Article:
Assessing Undergraduate and Certification Programmes: Online Presence of ESL Students
By Dr. Nandish V. Patel
Wednesday, January 20, 2021
Since our move to online interaction, I must admit I do miss the physical presence of my ESL students. Sensing the sights and smells and negotiating colleagues and students through the hallways coming onto campus now seems like a fleeting dream.
In those days it seemed that being physically present is crucial for teaching and learning, an inseparable aspect of sharing my knowledge with my students. Looking into the eyes of my ESL students as they asked me their questions about the assessment added to their experience and directly improved their understanding. Now, after interacting with my students online for eight months, I believe the role of this presence in learning needs to be rethought. Here, I will focus on the role of the online presence of ESL students in assessment issuance, guidance and feedback.
In my previous blog, I reflected that online lecturing dispelled the deeply entrenched sceptic in me and revealed the value that technology could add to teaching and learning, and even to students’ experience of learning. It seems I’m on a see-saw because now I think that as far as assessment is concerned physical presence is vital, especially for ESL students. I was not happy with the whole process of issuing the assessment to my students, providing guidance to them, and discussing in detail the content and structure of their submission. For me, the whole experience leaves much to be desired. I do not have any sense of how my students feel.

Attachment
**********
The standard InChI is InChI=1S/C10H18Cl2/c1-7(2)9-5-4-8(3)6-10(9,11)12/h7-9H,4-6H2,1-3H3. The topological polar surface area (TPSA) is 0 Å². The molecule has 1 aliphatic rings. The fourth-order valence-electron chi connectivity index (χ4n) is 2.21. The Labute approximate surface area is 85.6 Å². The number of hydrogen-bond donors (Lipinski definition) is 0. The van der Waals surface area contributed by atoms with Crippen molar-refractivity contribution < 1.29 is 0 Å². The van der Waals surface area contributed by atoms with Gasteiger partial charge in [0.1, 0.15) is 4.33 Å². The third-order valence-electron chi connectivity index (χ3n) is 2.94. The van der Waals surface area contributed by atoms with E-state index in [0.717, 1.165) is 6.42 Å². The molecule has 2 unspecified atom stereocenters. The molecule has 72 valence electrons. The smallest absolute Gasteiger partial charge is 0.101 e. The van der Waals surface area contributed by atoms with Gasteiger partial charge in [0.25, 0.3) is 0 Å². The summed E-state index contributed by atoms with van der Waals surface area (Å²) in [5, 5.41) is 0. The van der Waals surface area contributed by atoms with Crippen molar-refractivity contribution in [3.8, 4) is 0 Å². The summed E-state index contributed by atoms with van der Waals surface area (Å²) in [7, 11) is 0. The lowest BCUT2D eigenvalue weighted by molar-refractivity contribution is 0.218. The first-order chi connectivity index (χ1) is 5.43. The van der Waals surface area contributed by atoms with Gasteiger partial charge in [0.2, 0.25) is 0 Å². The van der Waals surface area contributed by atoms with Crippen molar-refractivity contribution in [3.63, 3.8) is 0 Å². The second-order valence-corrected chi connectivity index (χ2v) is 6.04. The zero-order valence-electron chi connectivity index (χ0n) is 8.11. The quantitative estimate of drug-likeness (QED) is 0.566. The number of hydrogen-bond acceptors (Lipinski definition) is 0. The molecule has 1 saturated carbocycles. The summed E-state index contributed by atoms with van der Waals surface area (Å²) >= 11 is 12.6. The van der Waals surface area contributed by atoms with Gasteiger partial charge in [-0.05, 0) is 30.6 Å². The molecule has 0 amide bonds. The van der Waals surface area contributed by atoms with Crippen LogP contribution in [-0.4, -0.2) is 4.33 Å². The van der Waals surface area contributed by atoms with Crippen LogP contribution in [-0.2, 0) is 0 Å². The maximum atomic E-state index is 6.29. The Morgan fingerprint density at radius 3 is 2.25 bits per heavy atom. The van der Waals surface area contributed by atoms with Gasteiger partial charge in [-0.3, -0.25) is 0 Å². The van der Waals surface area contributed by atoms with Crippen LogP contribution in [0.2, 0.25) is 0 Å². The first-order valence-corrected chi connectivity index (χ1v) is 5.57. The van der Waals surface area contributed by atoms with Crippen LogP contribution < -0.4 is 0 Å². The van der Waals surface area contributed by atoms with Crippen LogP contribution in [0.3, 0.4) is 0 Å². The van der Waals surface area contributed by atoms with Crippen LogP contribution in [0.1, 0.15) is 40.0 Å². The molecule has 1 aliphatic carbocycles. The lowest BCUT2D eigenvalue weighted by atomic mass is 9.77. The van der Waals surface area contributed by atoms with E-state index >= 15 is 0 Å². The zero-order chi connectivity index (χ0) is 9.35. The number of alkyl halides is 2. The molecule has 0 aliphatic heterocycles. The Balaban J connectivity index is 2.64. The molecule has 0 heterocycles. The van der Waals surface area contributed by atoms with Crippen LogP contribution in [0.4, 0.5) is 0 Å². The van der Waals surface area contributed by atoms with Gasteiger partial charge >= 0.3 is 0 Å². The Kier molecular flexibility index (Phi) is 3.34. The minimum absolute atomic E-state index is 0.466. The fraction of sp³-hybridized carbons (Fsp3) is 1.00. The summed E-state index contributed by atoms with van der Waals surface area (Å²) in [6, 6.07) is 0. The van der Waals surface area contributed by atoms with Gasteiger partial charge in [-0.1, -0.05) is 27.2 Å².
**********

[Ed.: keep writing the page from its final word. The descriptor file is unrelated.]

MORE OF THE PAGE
The great entrepreneur and engineer Elon Muck, the richest man in the world, believes there is no need for universities. He says everything someone needs to learn is available online. I am convinced that for students learning in a second language there is a need for lecturers and, that too, physically present lectures. Having assessed the students, their grades and the quality of their submissions suggests to me that their online presence is doubtful. I am sure nearly all of them were physically at their PC or laptop listening to my guidance and looking at the illustrations I was providing. (I am also sure many were ‘making coffee’ so to speak or had gone to work or nipped out to the shops! This is a separate issue.)
I suggest being present online requires a new mental state that we all are now having to develop. Sure, we can be present for short periods while we compose or respond to emails or surf the Web for specific information. The mind recognises then that we are simply using an online instrument temporarily, much like opening our post or reading a magazine. Our minds are now learning to be present virtually for longer periods such as in a three-hour lecture or even two such sessions during the day. The minds of my ESL students, I suppose, face an even greater challenge being present for such long periods. Gaining understanding is essential to being present during learning, without it, the mind is likely to wander away.
As I issued the assessment and provided guidance over several weeks, I began to doubt my students’ presence. Sure they were at their computers. I could sense, though, that because their minds were struggling to understand, their presence was fading. Being online, I could not do anything physically to help them remain present. I could not walk up to them and look at their notes or walk over to them and look them in their eyes to ask if they understand. That would have secured their presence I am certain. The whole process of issuing the assessment and providing guidance thus was uncertain. This was compounded by the uncertainly of the students’ presence online.
While teaching ESL students online is plausible, issuing assessment and providing guidance to them is problematical. Physical presence is essential for them to understand the requirements. Their physical presence is essential too, as on campus, they cannot escape during a lecture to ‘make a coffee’. There is further research required for us to fully understand and nurture online presence.
About the Author
Dr Nandish Patel is a Lecturer at UWTSD London. He also takes part in DBA Research (Part II) supervision.